While I'm no fan of putting people in cages, the failure to bring to justice the architects and enablers of Wall Street fraud remains a rancorous fact. In a nation with the largest prison population and incarceration rate in the world, the pro forma punishment for fraud carried out by major banks is a nominal fine.
And once again this week, a punishment doled out to JPMorgan Chase has little to do with justice. When the bank had a chance to inform the federal authorities of Bernie Madoff's ponzi scheme, which stole billions from clients, it failed to do so. JPMorgan was thus found guilty of two felony counts under the Bank Secrecy Act, which enforces the reporting of suspicious activity. The bank will have to pay the $1.7 billion to Madoff's victims.
The New York Times reported:
JPMorgan, having served as Mr. Madoff’s primary bank for more than two decades, had a unique window into his scheme. In a document outlining the bank’s wrongdoing, prosecutors argued that “the Madoff Ponzi scheme was conducted almost exclusively through” various accounts “held at JPMorgan.”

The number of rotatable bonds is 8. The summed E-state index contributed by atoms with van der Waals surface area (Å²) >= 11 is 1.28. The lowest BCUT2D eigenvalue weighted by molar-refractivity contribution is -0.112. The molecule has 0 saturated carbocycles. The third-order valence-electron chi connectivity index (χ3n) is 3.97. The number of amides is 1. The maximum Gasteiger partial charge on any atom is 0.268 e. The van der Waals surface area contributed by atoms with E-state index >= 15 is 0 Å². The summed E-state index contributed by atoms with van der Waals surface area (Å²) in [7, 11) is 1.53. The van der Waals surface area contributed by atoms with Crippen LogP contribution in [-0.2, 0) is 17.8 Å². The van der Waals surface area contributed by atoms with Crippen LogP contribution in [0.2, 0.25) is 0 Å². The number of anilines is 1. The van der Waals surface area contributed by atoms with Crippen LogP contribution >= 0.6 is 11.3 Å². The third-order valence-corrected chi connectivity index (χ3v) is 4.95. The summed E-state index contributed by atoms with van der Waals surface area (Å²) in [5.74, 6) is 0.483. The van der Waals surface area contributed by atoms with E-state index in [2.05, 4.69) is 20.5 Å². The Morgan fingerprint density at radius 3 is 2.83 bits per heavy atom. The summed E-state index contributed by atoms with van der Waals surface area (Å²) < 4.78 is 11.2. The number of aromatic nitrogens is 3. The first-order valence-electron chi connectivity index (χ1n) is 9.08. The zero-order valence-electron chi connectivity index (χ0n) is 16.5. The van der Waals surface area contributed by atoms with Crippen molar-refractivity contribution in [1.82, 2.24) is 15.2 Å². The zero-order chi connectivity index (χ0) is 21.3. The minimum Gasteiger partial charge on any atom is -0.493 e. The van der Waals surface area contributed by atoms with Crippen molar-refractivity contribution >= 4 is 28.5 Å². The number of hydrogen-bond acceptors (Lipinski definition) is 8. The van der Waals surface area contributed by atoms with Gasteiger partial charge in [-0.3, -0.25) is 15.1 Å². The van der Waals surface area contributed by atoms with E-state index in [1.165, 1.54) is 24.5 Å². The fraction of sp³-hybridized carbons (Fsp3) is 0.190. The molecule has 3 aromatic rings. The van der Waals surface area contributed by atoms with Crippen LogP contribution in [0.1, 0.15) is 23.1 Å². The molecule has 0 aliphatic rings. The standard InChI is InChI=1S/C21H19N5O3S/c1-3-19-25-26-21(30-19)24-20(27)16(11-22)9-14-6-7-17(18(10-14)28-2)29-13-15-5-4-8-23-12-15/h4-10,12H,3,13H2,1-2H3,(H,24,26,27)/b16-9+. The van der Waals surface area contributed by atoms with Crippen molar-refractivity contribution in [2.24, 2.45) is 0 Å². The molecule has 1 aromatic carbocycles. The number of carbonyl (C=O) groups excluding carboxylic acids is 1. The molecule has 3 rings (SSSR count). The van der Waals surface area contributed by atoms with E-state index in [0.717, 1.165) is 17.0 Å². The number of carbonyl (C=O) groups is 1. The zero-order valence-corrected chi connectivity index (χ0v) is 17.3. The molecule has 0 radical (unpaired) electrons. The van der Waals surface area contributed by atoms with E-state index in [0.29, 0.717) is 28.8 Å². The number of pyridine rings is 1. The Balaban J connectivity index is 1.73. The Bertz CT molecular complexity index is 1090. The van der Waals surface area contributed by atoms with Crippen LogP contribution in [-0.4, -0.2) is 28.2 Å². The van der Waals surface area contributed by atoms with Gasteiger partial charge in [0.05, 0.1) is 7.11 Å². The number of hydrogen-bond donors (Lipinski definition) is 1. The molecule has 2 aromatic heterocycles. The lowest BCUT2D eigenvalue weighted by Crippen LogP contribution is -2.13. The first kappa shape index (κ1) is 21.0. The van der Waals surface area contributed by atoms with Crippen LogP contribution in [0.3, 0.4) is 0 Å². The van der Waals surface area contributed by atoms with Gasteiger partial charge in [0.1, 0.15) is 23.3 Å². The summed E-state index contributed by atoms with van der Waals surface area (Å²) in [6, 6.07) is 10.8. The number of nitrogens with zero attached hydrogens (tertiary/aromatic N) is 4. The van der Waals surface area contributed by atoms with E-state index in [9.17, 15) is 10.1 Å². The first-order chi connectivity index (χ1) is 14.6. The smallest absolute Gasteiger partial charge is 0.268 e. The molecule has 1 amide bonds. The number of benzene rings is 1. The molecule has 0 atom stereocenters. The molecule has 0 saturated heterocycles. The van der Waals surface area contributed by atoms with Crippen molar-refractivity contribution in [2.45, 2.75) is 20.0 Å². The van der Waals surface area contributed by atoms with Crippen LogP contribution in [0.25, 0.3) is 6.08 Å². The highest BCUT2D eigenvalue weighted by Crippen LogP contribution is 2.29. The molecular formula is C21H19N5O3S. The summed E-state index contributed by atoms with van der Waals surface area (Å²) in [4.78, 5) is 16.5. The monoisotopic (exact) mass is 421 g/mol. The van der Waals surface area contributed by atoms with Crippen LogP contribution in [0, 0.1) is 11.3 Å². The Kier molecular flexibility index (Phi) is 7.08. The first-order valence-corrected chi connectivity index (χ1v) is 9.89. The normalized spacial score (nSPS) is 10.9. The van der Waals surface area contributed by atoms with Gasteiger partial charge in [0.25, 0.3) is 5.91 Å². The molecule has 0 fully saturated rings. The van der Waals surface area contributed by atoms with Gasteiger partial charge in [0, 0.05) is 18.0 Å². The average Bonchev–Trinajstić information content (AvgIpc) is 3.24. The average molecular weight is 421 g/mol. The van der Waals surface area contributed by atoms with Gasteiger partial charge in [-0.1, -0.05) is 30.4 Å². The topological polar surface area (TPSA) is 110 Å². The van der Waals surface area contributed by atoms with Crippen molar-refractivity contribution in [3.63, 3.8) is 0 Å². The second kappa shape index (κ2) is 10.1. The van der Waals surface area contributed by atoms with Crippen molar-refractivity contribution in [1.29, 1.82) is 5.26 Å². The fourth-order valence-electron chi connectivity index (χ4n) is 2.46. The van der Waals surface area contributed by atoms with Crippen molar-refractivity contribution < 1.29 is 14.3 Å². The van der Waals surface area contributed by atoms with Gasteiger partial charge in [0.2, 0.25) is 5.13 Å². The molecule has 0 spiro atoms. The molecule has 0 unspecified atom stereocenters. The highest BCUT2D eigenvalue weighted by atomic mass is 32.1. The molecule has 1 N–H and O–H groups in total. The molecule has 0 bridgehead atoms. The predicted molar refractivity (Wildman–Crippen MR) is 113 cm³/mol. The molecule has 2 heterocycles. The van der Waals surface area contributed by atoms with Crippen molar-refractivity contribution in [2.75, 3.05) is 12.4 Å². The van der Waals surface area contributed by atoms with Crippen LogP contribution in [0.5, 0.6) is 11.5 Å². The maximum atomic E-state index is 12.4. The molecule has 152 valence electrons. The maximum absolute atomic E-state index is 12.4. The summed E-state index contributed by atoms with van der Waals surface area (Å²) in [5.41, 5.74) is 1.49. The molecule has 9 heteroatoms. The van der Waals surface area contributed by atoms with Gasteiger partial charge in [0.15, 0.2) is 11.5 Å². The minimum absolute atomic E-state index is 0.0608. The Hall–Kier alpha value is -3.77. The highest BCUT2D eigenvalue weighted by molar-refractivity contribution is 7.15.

On two occasions, in 2007 and 2008, JPMorgan’s own computer system raised red flags about Mr. Madoff, according to prosecutors. But both times, prosecutors say, JPMorgan employees “closed the alerts.”
As Scott Martelle of TruthDig noted, regarding the settlement:
The silver lining is that some of the penalties will go to funds handling payouts to Madoff’s victims. But once again, a big bank, rather than facing the kind of everyday justice the government exacts from the poor and the powerless, will be able to wriggle its way out of responsibility for what the government believes was criminal behavior.